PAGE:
Earlier this month, a three-vehicle accident occurred on the stretch of Seawolf Parkway that runs through the heart of Texas A&M at Galveston, leaving a damaged tanker truck carrying dangerous, flammable cargo within 300 feet of an academic building where students attend class.
Fortunately, there was no catastrophic explosion or toxic release, but this threat remains as long as hazardous cargo is transported through the center of our campus. It was with this issue of safety in mind that the Texas Legislature addressed the expansion of that same road along its route between Galveston students’ residence halls and their classrooms.
The legislature’s decision to act came after many months of local negotiations which are still ongoing. We are fully committed to that process.
This road, and its bridge, existed when George Mitchell donated the land which straddles Seawolf Parkway. Texas A&M at Galveston was assured for decades that its eventual replacement would reroute this designated hazardous material corridor around the campus.
After Hurricane Ike, there were serious discussions of moving the entire campus to Naval Station Ingleside near Corpus Christi due to safety concerns. With assurance of a future bridge that would bypass the campus, Texas A&M and the Texas Legislature decided to stay in Galveston and invest heavily in modernizing and improving our campus, as well as growing the number of students we serve.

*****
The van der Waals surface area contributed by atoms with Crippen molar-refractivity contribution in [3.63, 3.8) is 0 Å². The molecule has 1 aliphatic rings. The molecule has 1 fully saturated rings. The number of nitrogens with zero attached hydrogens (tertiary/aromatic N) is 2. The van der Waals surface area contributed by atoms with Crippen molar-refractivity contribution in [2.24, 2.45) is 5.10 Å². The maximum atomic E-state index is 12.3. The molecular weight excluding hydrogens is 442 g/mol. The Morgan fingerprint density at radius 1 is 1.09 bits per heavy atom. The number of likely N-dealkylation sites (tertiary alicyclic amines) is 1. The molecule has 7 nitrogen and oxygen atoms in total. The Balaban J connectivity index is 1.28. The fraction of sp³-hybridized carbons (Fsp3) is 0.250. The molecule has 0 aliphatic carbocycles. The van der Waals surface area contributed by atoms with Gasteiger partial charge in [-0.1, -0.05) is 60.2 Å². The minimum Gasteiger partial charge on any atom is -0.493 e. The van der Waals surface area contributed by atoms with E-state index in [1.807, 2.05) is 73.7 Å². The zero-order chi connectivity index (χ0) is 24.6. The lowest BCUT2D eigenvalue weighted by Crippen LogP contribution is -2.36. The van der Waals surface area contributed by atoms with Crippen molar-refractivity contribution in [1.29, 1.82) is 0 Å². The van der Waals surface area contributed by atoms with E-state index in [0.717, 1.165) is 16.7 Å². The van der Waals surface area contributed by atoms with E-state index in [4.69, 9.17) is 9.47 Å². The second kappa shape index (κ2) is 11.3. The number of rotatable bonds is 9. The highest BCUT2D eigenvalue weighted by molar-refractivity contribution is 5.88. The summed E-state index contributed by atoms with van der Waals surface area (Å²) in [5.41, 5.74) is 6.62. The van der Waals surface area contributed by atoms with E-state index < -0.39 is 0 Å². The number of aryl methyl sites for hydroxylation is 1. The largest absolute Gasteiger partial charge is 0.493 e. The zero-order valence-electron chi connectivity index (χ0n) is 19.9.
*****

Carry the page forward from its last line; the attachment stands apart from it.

Our mission is to educate students to benefit the future of Texas, and we cannot do that without first ensuring the safety of our students and employees. We have worked extensively with representatives of the city and county over the last two years to plan for replacement infrastructure, which would include an elevated bridge and four-lane road, always maintaining our position that the new plan must ensure the safety of our students.
These conversations proved difficult. The initial cost we were asked to provide to this project was $8 million, a figure that ballooned to over twice that amount in the last two months. Meanwhile, the Texas Legislature prohibited us from expending funds allocated for educational purposes for a bridge. We needed help sorting these problems out.
Thanks to support from county Commissioner Ken Clark and Sen. Larry Taylor, a special request for Texas Department of Transportation funding was introduced to cover the county’s request. This request was not funded along with all other transportation-related requests.
With support from Texas A&M University and The Texas A&M University System, we persisted throughout the rest of the legislative session to raise awareness and build support for funding. In the end, the Transportation Budget Conferees from both chambers decided that all parties — local, state and possibly federal — needed more time to find a solution.
We love this island home and ask for your support. Texas A&M at Galveston wants a new bridge that accelerates regional economic growth and we know there is a way to build the bridge while keeping Galveston’s students safe. The challenges have been frustrating and complex, but we are committed to working with all state and local officials to make the bridge a reality in a safe and responsible way.